The Senate Finance Committee yesterday sent a bill to curb textile imports to the Senate floor, where it faces almost certain approval before a likely presidential veto.

The committee, divided on the bill, sent it to the floor without recommendation. Proponents were promised a Senate vote in return for not including the measure in the omnibus trade bill that was passed last week.

The legislation proposes to restrict imports of textiles and apparels to shield a domestic industry that has seen foreign clothes and clothing shipments capture more than 50 per cent of the U.S. market.

The House Ways and Means Committee is considering a similar bill.

Reagan vetoed a textile bill two years ago, and U.S. Trade Representative Clayton K. Yeutter told the committee that the president would likely veto the new bill if it were passed without major amendments.

The Senate is not expected to take up the measure until after the congressional August recess.

Sen. Claiborne Pell, a Democrat from the textile and clothing producing state of Rhode Island, told the committee that although he backs free trade, the bill is necessary to slow down the flood of inexpensive imported clothing.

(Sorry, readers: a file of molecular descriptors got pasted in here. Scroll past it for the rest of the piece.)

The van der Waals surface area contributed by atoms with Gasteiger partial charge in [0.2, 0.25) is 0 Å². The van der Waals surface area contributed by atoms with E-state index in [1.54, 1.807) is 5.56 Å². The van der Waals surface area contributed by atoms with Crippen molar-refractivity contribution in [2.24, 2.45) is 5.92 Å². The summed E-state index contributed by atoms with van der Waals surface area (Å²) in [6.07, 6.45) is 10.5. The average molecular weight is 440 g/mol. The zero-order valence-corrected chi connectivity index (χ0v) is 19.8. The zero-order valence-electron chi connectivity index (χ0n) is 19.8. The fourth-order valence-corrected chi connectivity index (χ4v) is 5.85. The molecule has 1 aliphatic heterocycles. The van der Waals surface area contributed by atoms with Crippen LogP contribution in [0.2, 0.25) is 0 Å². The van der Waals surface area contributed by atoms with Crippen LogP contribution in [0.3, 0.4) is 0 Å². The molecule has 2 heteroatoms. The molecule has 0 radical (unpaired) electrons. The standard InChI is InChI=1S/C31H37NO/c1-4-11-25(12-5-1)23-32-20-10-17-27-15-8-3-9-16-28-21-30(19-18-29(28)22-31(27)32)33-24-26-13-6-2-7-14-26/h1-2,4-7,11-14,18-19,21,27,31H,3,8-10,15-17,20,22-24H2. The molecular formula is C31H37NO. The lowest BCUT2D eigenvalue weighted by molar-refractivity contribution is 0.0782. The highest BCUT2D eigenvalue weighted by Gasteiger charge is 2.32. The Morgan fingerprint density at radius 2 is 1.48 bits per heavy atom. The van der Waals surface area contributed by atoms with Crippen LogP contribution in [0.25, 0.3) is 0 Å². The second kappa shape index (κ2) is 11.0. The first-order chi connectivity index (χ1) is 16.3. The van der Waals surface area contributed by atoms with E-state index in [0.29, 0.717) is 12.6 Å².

He noted that foreign clothing makers pay low wages, use child labor and are less hampered by restrictions to protect the environment. He said that the bill is needed because "there is no other way to cope with the circumstances which confront the {U.S.} industry."

Pell was one of several senators from textile-producing states to testify.

But Yeutter said that in recent months, the domestic industry's production, plant utilization, earnings and exports were up. "If there was ever a nonproblem, this is it," he said.

He charged that the bill, which also would impose restrictions on footwear imports, would increase prices significantly. "It is an enormous rip-off of the American consumer," Yeutter said.

He predicted that U.S. trading partners would retaliate against the measure by closing some of their markets to U.S. goods.